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Assessment of the efficacy of phentolamine to prevent radial artery spasm during cardiac catheterization procedures: a randomized study comparing phentolamine vs. verapamil.

Author(s): Ruiz-Salmeron RJ, Mora R, Masotti M, Betriu A

Affiliation(s): Department of Interventional Cardiology, Hospital Clinic i Provincial, Barcelona, Spain. rjruiz@clinic.ub.es

Publication date & source: 2005-10, Catheter Cardiovasc Interv., 66(2):192-8.

Publication type: Randomized Controlled Trial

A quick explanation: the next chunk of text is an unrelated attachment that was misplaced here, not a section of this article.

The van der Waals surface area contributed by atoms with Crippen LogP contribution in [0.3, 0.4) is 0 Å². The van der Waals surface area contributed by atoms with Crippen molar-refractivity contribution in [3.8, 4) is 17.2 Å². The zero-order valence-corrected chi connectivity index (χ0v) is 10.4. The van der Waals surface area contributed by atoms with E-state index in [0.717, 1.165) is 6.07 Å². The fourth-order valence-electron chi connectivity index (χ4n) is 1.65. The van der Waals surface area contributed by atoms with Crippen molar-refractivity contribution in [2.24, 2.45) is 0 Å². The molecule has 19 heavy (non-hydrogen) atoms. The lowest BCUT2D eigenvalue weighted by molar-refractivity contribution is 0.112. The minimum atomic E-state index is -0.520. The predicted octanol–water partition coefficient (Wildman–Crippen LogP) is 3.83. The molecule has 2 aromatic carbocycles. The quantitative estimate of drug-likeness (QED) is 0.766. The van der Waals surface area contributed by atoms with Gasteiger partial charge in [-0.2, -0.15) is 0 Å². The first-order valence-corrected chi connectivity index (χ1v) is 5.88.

The objective of this study was to evaluate phentolamine as radial artery spasmolytic in transradial catheterization procedures. Radial artery spasm is a relatively frequent complication during transradial approach, causing patient discomfort or even making it impossible to continue the procedure. As radial artery spasm is mediated by the stimulation of alpha-adrenoreceptors, the use of the alpha-blocker phentolamine could make sense as spasmolytic. We designed a randomized double-blind study to compare phentolamine vs. verapamil, the standard spasmolytic agent. Five hundred patients (250 in each arm) submitted to a transradial cardiac catheterization were consecutively included and randomly assigned to receive 2.5 mg of verapamil or 2.5 mg of phentolamine after sheath insertion. Both vasodilator agents induced a significant radial artery diameter increase (from 2.22 +/- 0.53 to 2.48 +/- 0.57 mm, P < 0.001 for verapamil, and from 2.20 +/- 0.53 to 2.45 +/- 0.53 mm, P < 0.001 for phentolamine). However, verapamil was more efficacious to prevent radial artery spasm (13.2% compared with 23.2% in phentolamine-treated patients; P = 0.004). Follow-up (20 +/- 18 days) evaluation of the radial artery patency by plestismography and pulse oximetry showed no differences between the two groups in the rate of radial occlusion (3.0% vs. 3.2% in verapamil and phentolamine treated patients, respectively). Phentolamine was an effective radial vasodilator agent, although it showed less ability to prevent radial artery spasm than verapamil. Radial artery occlusion rate was almost identical for both vasodilators. Thus, phentolamine could be a valid alternative to verapamil as a radial artery spasmolytic agent.

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